As the microelectronics industry pushes microfabrication processes further, the lab-on-a-chip field has continued to piggy-back off the industry's fabrication capabilities with the goal of producing total chemical and biological systems on small chip-size platforms. One important function of such systems is the ability to perform single molecule detection. There are currently many methods being researched for performing single molecule detection, both macro and micro in scale. This dissertation focuses on an optofluidic, lab-on-a-chip platform called the ARROW biosensor, which possesses several advantages over macro-scale single molecule detection platforms. These advantages include an amplification-free detection scheme, cheap parallel fabrication techniques, rapid single molecule detection results, and extremely low volume sample probing, which leads to ultra-sensitive detection. The ARROW biosensor was conceived in the early 2000s; however, since then it has undergone many design changes to improve and add new functionality to the lab-on-a-chip; however, water absorption in the plasma enhanced chemical vapor deposited silicon dioxide has been a problem that has plagued the biosensor platform for some time. Moisture uptake in the oxide layer of the ARROWs leads to loss of waveguiding confinement and drastically decreases the overall sensitivity of the ARROW biosensors. New ARROW designs were investigated to alleviate the negative water absorption effects in the ARROWs. The new waveguide designs were tested for resiliency to water absorption and the buried ARROW (bARROW) design was determined to be the most successful at preventing negative water absorption effects from occurring in the PECVD oxide waveguides. The bARROWs were integrated into the full biosensor platforms and used to demonstrate high sensitivity single molecule detection without any signs of water absorption affecting the bARROWs' waveguiding capabilities. The bARROW biosensors are not only water resistant, they also proved to be the most sensitive biosensors yet fabricated with average signal-to-noise ratios around 80% higher than any previously fabricated ARROW biosensors.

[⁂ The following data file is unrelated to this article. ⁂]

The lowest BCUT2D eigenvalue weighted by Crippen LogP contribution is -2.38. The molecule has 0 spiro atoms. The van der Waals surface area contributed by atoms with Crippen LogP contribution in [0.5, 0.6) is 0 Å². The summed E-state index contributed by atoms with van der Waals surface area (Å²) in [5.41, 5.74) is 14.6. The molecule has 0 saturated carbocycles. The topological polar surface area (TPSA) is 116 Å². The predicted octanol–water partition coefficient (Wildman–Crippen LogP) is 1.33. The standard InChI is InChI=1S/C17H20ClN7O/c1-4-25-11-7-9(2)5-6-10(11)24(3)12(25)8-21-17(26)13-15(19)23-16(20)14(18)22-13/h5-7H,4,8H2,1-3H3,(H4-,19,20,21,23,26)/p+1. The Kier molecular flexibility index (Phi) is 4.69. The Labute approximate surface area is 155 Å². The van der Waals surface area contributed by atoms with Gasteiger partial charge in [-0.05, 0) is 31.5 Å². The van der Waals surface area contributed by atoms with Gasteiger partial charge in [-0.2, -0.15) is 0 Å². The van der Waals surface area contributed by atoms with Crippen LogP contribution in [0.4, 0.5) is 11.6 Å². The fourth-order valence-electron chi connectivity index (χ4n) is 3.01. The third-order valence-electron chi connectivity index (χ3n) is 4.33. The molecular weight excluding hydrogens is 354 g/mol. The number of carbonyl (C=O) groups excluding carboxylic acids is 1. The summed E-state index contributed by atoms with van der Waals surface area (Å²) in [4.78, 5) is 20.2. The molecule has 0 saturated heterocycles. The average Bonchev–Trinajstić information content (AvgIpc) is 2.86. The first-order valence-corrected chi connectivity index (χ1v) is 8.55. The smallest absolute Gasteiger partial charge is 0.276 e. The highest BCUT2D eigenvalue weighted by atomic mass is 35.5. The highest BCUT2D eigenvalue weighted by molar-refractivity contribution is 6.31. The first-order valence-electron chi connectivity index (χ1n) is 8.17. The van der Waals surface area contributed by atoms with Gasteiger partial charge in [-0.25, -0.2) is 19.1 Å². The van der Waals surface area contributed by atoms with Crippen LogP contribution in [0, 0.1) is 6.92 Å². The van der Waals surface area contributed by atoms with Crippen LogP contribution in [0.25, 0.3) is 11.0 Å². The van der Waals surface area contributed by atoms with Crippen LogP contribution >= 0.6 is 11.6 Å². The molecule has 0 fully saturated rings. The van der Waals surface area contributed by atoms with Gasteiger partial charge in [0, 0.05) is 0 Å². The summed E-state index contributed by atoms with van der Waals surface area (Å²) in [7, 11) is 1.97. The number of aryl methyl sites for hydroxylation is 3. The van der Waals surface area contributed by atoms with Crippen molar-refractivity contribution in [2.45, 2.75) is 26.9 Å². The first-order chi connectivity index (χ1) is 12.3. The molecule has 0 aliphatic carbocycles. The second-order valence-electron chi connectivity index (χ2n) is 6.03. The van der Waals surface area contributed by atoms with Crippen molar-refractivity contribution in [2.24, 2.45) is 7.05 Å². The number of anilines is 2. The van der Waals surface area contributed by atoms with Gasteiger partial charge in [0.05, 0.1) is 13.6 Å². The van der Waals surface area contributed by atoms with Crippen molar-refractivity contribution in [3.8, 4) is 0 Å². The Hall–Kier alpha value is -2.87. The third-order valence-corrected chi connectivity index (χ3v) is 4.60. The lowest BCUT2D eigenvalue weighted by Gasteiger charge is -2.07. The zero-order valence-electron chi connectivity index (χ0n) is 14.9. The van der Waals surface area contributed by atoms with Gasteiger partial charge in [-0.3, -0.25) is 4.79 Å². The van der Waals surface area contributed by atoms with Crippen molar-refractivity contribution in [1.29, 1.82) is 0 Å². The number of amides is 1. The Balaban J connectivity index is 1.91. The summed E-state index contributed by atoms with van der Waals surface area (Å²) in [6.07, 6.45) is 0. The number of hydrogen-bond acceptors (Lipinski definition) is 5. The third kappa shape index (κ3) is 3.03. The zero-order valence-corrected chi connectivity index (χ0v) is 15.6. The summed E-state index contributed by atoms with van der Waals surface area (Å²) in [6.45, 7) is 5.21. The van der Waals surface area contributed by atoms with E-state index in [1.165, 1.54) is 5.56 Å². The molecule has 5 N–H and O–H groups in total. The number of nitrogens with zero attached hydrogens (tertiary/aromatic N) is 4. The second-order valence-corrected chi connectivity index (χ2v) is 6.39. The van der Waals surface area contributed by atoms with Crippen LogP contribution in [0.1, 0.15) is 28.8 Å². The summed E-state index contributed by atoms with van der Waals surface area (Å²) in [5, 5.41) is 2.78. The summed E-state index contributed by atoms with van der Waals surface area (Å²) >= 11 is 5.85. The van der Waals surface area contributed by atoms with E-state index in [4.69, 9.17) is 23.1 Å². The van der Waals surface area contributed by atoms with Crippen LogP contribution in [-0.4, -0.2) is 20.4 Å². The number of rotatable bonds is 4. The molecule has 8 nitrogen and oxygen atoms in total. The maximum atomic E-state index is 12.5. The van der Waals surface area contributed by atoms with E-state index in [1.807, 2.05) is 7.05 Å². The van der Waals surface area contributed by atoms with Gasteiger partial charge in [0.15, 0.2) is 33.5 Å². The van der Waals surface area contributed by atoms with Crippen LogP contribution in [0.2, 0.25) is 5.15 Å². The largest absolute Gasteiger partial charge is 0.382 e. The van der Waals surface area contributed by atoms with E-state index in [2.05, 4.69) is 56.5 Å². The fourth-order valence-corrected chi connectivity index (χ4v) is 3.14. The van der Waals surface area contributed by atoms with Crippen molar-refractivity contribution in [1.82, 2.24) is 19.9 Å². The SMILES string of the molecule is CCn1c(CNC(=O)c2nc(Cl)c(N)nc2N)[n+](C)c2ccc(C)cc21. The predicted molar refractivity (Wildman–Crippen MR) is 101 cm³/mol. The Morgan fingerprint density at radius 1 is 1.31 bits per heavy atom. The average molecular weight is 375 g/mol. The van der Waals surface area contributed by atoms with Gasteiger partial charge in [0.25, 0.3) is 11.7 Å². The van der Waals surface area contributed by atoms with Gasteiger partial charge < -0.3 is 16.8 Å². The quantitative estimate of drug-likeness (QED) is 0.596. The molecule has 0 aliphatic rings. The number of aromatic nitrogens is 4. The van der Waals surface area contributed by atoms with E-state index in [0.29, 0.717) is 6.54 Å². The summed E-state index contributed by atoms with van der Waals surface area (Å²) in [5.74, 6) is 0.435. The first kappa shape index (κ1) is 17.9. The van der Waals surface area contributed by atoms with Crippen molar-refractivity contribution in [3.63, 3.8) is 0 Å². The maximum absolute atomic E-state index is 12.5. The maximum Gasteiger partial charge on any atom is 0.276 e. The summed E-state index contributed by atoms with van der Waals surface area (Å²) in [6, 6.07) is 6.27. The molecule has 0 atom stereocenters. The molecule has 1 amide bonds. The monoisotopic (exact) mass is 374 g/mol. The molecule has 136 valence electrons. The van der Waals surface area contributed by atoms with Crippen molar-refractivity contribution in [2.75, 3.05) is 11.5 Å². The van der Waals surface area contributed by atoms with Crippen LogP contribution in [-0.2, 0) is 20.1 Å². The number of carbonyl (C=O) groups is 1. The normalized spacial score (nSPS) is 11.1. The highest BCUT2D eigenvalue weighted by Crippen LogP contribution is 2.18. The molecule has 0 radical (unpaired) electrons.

College and Department

Ira A. Fulton College of Engineering and Technology; Electrical and Computer Engineering



Date Submitted


Document Type





Thomas A. Wall, Aaron Hawkins, optofluidics, single molecule detection, integrated optics, ARROW, fluorescence, biosensor, lab-on-a-chip, hollow waveguides, microfluidics, PECVD, water absorption